“Tyshawn Sorey Defeats Preconceptions,” proclaims the The New Yorker headline on a profile of Wesleyan’s newest assistant professor of music, Tyshawn Sorey MA ’11, who will join the Wesleyan faculty this fall. “The prodigious multi-instrumentalist and composer transcends the borders of jazz, classical, and experimental music.”
Tag Archive for Braxton
by Olivia Drake •
Composer, saxophonist, clarinetist, flutist, pianist and music educator Anthony Braxton was named a 2014 National Endowment for the Arts Jazz Master for his unique approaches to jazz. The award is considered the nation’s highest honor in the field.
Braxton, the John Spencer Camp Professor of Music, will receive a $25,000 award along with the honor.
According to the NEA, Braxton’s compositions “almost defy categorization through his use of the improvised and rhythmic nature of jazz but moving it in a more avant-garde direction, such as in his Ghost Trance Music compositions.”
Braxton, who was born in Chicago, Ill. has redefined the boundaries of American music for more than 40 years. Drawing on such lifelong influences as jazz saxophonists Wayne Marsh and Albert Ayler, innovative American composers John Cage and Charles Ives and pioneering European Avant-Garde figures Karlheinz Stockhausen and Iannis Xenakis, he created a unique musical system, with its own classifications and graphics-based language that embraces a variety of traditions and genres while defying categorization of its own.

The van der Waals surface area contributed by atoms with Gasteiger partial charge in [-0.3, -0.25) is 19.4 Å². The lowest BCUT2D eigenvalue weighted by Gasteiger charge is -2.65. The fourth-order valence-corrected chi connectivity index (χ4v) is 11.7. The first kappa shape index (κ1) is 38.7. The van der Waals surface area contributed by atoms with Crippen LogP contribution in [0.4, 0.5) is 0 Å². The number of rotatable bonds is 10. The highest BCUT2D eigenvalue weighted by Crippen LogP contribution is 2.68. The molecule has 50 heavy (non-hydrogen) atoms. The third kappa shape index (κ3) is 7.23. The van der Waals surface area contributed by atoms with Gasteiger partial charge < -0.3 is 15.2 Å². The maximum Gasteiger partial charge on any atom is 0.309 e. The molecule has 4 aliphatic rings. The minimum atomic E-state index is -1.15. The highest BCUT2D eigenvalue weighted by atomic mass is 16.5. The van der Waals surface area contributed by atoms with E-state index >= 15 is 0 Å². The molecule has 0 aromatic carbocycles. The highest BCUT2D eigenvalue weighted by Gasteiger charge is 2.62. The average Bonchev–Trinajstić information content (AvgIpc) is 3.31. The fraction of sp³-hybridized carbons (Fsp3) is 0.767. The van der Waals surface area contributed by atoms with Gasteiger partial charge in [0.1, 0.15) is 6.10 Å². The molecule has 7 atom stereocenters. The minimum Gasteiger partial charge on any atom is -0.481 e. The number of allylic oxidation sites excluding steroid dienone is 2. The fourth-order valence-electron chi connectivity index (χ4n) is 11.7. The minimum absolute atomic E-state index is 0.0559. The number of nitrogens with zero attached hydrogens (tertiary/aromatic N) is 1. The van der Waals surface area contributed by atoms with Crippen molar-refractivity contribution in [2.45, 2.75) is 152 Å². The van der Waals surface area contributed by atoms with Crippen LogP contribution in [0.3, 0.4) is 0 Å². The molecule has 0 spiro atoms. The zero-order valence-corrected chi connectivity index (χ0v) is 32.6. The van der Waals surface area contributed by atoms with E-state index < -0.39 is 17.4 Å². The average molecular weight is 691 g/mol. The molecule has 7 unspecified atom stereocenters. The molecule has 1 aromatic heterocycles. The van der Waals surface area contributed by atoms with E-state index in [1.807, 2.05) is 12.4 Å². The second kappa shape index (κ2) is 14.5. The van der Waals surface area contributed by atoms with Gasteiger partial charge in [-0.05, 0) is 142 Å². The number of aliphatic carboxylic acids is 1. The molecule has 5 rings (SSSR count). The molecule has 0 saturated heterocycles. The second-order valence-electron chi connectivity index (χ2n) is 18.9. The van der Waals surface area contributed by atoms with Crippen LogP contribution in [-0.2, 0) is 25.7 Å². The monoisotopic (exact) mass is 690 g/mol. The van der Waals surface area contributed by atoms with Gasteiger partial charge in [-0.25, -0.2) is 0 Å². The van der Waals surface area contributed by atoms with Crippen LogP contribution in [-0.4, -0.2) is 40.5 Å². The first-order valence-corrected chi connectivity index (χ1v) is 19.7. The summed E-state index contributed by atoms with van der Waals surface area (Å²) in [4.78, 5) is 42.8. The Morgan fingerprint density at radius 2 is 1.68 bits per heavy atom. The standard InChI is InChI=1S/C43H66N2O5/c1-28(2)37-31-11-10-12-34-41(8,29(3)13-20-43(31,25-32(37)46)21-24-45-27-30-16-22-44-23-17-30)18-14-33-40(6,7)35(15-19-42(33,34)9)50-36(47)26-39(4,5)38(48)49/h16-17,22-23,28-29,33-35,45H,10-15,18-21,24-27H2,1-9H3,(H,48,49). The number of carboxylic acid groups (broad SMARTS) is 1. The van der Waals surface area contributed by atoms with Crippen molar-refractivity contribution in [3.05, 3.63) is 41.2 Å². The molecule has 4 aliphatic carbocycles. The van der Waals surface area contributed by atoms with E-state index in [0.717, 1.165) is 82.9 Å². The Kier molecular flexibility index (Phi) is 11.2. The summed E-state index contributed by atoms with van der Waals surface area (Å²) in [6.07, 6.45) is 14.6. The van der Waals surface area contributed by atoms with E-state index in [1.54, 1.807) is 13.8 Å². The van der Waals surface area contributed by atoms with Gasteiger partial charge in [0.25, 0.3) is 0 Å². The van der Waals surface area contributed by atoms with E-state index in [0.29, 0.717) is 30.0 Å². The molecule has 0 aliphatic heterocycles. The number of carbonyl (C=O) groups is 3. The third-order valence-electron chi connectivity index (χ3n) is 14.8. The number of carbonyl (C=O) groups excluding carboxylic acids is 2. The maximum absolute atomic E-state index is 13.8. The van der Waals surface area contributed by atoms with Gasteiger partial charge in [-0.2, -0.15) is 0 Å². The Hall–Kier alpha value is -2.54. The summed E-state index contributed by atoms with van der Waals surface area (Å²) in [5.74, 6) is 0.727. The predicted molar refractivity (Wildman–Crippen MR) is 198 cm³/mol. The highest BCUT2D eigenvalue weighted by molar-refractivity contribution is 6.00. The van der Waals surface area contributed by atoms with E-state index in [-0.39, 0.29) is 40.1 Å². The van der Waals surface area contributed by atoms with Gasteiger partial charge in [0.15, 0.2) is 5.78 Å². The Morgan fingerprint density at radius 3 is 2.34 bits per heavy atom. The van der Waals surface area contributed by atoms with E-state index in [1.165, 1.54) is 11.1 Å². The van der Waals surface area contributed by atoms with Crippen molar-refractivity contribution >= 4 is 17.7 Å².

In 2010, Braxton revived the Tri-Centric Foundation, a not-for-profit organization that supports his ongoing work and inspires the next generation of creative artists to pursue their own visions with the kind of idealism and integrity Braxton has demonstrated throughout his distinguished career. The foundation also documents, archives, preserves and disseminates Braxton’s scores, writings, performances and recordings and advocates for a broader audience, appreciation, funding and support base for Braxton’s work.